The Chateau of Ingrandes is in the town of the same name, near Le Blanc in Indre, to our south. We stopped to photograph it on Sunday when we were driving through the area.
Protected by the River Anglin to the south and deep ditches to the north (now filled in), this feudal castle was begun in the 11th century, to replace a Roman defensive fort complex. The position overlooks and protects the Roman road between Poitiers and Bourges. It was part of Eleanor of Aquitaine's territory, and therefore under English control, until the great Constable of France, du Guesclin, captured it and other frontier castles along the Anglin Valley.
|A pepperpot tower on the right.|
The castle was then rebuilt in the 14th and 15th centuries, and it is the vestiges of this castle that remain today. The structure of the tower with the hoarding (boarded top) has been dated to 1465. Henri IV, during his wars against the Catholic League, took the castle and gave it to his ally Antoine d'Aloigny, the Seigneur of Le Blanc.
The pepperpot towers of the keep and enclosure were apparently truncated in accordance with royal decrees of 1626 ordering the destruction of the military apparatus at any French strongholds. Marie-Henriette d'Aloigny was exiled from the court of Versailles for being involved in intrigues and plots. She returned to live at the Château d'Ingrandes where she had the 17th century lodgings and the village church built in 1698. After it was put up for sale in 1734 following the financial collapse of its owner, the tax collector Claude Dupin, great-grandfather of the writer George Sand (real name Aurore Dupin), became, in 1739, the purchaser of all the castles of the Marquisat du Blanc (Roches, Forges, Ingrandes) as well as more famously the owner of Chenonceau. At some point, maybe at the end of the 18th century, the main building was demolished. The Chateau of Ingrandes remained in the Dupin family (Barons of Villeneuve) until the beginning of the 20th century. In 1923, it then became the property of the Combescure family who ran it as a farm until the 1970s.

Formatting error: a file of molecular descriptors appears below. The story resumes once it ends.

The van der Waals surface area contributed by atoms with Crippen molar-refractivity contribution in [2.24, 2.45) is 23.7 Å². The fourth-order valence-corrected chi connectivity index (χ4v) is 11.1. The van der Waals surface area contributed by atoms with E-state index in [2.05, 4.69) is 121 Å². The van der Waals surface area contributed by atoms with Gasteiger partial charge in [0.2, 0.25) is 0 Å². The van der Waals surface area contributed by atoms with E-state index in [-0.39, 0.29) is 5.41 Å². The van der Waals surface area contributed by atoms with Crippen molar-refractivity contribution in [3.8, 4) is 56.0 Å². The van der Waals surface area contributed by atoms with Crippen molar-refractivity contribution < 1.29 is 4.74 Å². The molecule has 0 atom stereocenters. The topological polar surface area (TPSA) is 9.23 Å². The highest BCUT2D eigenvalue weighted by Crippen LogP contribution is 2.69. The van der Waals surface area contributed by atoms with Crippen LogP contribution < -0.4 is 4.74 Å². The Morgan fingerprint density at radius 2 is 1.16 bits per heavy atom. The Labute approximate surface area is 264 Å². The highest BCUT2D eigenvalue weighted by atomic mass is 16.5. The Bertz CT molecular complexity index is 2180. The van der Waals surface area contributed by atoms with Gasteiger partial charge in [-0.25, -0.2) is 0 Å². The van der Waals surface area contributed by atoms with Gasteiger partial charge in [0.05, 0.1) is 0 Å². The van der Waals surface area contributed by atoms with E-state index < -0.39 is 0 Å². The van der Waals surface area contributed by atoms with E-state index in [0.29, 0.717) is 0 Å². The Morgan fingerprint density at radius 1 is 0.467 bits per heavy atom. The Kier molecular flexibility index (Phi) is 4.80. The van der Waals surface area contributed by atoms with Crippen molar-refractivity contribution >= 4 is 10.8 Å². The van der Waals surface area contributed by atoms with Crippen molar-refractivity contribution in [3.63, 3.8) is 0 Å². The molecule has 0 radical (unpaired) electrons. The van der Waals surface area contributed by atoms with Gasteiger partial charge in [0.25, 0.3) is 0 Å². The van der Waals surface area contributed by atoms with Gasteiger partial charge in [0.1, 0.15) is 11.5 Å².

|The tower on the left has had its hoarding reinstated.|
Alain and Jacqueline Drouart acquired the ruins of the feudal castle of Ingrandes in 1982. They managed to get it declared an Historic Monument in 1987. Nowadays the 15th century dwelling with its beautiful fireplaces is completely restored, the keep is saved, a hoarding has been recreated on one of the towers, a new roof put on the staircase tower, and work continues.
What remains today is a part of the enclosure with its curtain walls and towers, the keep, a vaulted cellar and the old staircase tower, as well as the old part of the dwelling dating from the 15th century. The medieval dwelling is joined by a dwelling built in the 17th century and increased in height in the 19th century.
The chateau is open to the public, offers accommodation and hosts a number of special events. Ingrandes is one of the gateways to the Brenne Regional Nature Park, an important wetland that we live on the borders of.
UPDATE: Since this was published I have learnt that Alain Drouart died in 2008. His widow Jacqueline continues to manage the castle and is determined finish it so it is not a burden to their children, who will inherit it but, as she puts it, have their own lives and do not live at the chateau.
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